She didn't hop out, though. Instead, she planted her rear end on the floor and started pushing a big box with her feet. "Don't you want some help?" She glanced my way. "It sure looks like you need it."
~excerpt from Flipped
I’m a sweating fat kid standing on the edge of the subway platform staring at the tracks. I’m 17 years old, weigh 296 pounds, and I’m 6 foot 1. I have a crew cut, yes a crew cut, sallow skin, and the kind of mouth that puckers when I breathe. I’m wearing a shirt that reads, “Miami Beach – Spring Break 1997” and huge, bland tan pants - the only kind of pants I own. Eight pairs, all tan.
It’s Sunday afternoon and I’m standing just over the yellow line trying to decide whether people would laugh if I jumped. “Would it be funny if the fat kid got splattered by a subway train? Is that funny?” I’m not being facetious; I really want to know. Like it or not, apparently there’s something funny about fat people. Something unpredictable. Like when I put on my jacket and everyone in the hallway stifles laughter. Or when I stand up after sitting in the cafeteria and Jennifer Maraday, Brooke Rodriguez,and Amy Glover all bust a gut. I don’t get angry. I just think, "What was funny about that? Did my butt jiggle? Did I make the bench creak so that it sounded like a fart? Did I leave an indentation?” There’s got to be something, right? Right?
So it’s not a stretch to be standing on the wrong side of the yellow line giving serious thought to whether people would laugh if I threw myself in front of the F train. And that’s the one thing that can’t happen. People can’t laugh. Even I deserve a decent suicide.
~excerpt from Fat Kid Rules the World
I’m coming off this plane, and I’ll tell you why that is later, and landing at London airport and I’m looking around for a middle-aged kind of woman who I’ve seen in pictures who’s my Aunt Penn. The photographs are out of date, but she looked like the type who would wear a big necklace and flat shoes, and maybe some kind of narrow dress in black or gray. But I’m just guessing since the pictures only showed her face.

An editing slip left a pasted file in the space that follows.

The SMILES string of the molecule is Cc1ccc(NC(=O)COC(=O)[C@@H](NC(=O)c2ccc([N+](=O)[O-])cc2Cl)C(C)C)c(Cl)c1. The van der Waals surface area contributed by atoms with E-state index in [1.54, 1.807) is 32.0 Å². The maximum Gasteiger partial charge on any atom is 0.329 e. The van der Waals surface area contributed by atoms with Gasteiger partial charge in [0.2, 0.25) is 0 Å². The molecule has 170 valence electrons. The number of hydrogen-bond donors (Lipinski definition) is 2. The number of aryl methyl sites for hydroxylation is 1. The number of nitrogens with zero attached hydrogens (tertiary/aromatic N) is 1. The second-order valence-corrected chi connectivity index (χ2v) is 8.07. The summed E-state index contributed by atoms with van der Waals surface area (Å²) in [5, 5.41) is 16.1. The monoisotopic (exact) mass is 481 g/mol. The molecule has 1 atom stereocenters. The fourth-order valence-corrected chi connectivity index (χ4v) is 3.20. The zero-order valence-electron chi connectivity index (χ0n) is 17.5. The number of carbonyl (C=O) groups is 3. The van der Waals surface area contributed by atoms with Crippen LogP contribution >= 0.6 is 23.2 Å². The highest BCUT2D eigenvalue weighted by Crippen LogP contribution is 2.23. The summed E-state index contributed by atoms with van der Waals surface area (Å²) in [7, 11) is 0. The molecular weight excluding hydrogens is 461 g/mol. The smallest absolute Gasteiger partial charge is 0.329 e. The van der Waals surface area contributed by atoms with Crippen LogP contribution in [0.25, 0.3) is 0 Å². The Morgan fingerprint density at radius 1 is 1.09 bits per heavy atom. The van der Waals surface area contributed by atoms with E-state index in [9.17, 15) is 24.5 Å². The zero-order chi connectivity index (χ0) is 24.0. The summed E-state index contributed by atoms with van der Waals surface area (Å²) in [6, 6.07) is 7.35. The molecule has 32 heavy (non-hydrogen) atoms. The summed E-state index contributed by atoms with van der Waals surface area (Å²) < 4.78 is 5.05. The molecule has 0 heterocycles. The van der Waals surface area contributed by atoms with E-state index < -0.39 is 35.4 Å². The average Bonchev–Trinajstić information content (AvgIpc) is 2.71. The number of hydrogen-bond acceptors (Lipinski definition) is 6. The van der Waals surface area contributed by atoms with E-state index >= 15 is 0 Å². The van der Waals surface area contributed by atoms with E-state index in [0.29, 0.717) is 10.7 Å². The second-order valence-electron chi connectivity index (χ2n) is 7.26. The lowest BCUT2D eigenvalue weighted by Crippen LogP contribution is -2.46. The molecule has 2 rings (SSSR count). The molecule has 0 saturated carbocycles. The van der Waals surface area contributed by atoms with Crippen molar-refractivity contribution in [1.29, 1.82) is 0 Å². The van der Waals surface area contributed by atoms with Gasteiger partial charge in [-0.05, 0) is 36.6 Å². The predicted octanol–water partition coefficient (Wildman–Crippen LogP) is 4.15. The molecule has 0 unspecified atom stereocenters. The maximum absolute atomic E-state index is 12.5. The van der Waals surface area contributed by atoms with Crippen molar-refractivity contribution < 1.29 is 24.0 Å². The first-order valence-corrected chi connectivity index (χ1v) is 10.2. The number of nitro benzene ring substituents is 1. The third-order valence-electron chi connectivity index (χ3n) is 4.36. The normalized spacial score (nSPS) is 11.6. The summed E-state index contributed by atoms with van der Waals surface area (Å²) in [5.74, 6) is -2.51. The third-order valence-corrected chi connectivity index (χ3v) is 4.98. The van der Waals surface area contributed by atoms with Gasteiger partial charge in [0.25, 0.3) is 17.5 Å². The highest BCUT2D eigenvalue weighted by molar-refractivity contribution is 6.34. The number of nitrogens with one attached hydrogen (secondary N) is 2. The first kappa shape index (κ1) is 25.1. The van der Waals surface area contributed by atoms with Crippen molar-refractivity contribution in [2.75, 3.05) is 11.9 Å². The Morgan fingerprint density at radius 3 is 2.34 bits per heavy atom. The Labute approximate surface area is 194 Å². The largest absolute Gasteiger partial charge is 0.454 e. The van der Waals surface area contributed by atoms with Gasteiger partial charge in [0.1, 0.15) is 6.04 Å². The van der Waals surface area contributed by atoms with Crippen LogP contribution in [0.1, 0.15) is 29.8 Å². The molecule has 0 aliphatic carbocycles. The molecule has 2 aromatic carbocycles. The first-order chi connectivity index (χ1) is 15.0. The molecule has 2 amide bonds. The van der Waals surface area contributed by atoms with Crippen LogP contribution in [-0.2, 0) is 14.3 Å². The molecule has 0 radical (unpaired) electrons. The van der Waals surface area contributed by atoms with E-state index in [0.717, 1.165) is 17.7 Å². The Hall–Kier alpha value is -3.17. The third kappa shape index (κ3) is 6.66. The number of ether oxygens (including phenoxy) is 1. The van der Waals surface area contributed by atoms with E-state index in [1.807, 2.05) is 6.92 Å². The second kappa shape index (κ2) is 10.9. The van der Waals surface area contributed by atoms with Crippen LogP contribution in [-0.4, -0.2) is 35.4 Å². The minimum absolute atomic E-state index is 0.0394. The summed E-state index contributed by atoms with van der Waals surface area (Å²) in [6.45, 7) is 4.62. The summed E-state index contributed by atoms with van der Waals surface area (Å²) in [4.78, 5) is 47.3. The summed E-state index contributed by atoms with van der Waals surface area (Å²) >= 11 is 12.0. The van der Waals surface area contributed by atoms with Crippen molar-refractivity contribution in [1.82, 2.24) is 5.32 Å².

Anyway, I’m looking and looking and everyone’s leaving and there’s no signal on my phone and I’m thinking Oh great, I’m going to be abandoned at the airport so that’s two countries they don’t want me in, when I notice everyone’s gone except this kid who comes up to me and says You must be Daisy. And when I look relieved he does too and says I’m Edmond.
Hello Edmond, I said, nice to meet you, and I look at him hard to try to get a feel for what my new life with my cousins might be like.
Now let me tell you what he looks like before I forget because it’s not exactly what you’d expect from your average fourteen-year-old what with the CIGARETTE and hair that looked like he cut it himself with a hatchet in the dead of night, but aside from that he’s exactly like some kind of mutt, you know the ones you see at the dog shelter who are kind of hopeful and sweet and put their nose straight into your hand when they meet you with a certain kind of dignity and you know from that second that you’re going to take him home? Well that’s him.
Only he took me home.
~ excerpt from How I Live Now
I am going to build something big for you.
It's like one of those Russian dolls that you open up, and open up again. And each layer becomes something else.
On the outside is the universe, painted dark purple, decorated with planets and comets, stars. Then you open it, and you see the Earth, and when that comes apart, there's Marbury, a place that's kind of like here, except none of the horrible things in Marbury are invisible. They're painted right there on the surface where you can plainly see them.
~ excerpt from The Marbury Lens
|found at annastan.com|
|found at artbypavel.com|
|found at sharetv.org|